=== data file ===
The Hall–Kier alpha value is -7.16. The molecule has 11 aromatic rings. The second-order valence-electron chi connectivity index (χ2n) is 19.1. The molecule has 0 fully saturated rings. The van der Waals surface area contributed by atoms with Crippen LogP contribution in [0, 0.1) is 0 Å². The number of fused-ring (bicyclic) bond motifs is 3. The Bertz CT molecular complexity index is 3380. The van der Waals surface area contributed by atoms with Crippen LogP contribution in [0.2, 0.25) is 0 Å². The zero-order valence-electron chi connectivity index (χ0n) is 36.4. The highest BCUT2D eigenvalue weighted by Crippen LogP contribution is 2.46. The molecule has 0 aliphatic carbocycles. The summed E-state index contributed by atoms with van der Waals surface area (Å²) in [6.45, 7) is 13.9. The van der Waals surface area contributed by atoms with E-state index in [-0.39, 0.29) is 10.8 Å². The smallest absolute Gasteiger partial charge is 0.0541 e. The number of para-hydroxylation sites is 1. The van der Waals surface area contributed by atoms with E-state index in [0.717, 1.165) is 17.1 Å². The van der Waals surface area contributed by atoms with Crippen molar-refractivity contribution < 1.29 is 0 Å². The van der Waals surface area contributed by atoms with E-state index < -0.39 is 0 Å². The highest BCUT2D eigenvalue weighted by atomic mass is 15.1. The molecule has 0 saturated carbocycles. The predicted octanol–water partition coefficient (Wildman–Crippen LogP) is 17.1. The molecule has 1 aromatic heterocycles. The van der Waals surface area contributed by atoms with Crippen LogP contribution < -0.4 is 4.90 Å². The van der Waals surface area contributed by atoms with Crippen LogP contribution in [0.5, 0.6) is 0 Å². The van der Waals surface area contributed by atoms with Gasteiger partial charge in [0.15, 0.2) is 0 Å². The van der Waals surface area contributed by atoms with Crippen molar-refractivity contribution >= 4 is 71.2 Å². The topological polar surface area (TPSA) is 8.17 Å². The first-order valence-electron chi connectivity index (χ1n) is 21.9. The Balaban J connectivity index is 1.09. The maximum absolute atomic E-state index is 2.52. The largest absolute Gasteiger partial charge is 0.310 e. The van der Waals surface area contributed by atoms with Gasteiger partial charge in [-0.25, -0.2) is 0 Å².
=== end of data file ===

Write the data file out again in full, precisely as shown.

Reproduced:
The Hall–Kier alpha value is -7.16. The molecule has 11 aromatic rings. The second-order valence-electron chi connectivity index (χ2n) is 19.1. The molecule has 0 fully saturated rings. The van der Waals surface area contributed by atoms with Crippen LogP contribution in [0, 0.1) is 0 Å². The number of fused-ring (bicyclic) bond motifs is 3. The Bertz CT molecular complexity index is 3380. The van der Waals surface area contributed by atoms with Crippen LogP contribution in [0.2, 0.25) is 0 Å². The zero-order valence-electron chi connectivity index (χ0n) is 36.4. The highest BCUT2D eigenvalue weighted by Crippen LogP contribution is 2.46. The molecule has 0 aliphatic carbocycles. The summed E-state index contributed by atoms with van der Waals surface area (Å²) in [6.45, 7) is 13.9. The van der Waals surface area contributed by atoms with E-state index in [-0.39, 0.29) is 10.8 Å². The smallest absolute Gasteiger partial charge is 0.0541 e. The number of para-hydroxylation sites is 1. The van der Waals surface area contributed by atoms with E-state index in [0.717, 1.165) is 17.1 Å². The van der Waals surface area contributed by atoms with Crippen molar-refractivity contribution < 1.29 is 0 Å². The van der Waals surface area contributed by atoms with E-state index < -0.39 is 0 Å². The highest BCUT2D eigenvalue weighted by atomic mass is 15.1. The molecule has 0 saturated carbocycles. The predicted octanol–water partition coefficient (Wildman–Crippen LogP) is 17.1. The molecule has 1 aromatic heterocycles. The van der Waals surface area contributed by atoms with Crippen LogP contribution < -0.4 is 4.90 Å². The van der Waals surface area contributed by atoms with Crippen LogP contribution in [0.5, 0.6) is 0 Å². The van der Waals surface area contributed by atoms with Gasteiger partial charge in [0.15, 0.2) is 0 Å². The van der Waals surface area contributed by atoms with Crippen molar-refractivity contribution >= 4 is 71.2 Å². The topological polar surface area (TPSA) is 8.17 Å². The first-order valence-electron chi connectivity index (χ1n) is 21.9. The Balaban J connectivity index is 1.09. The maximum absolute atomic E-state index is 2.52. The largest absolute Gasteiger partial charge is 0.310 e. The van der Waals surface area contributed by atoms with Gasteiger partial charge in [-0.25, -0.2) is 0 Å².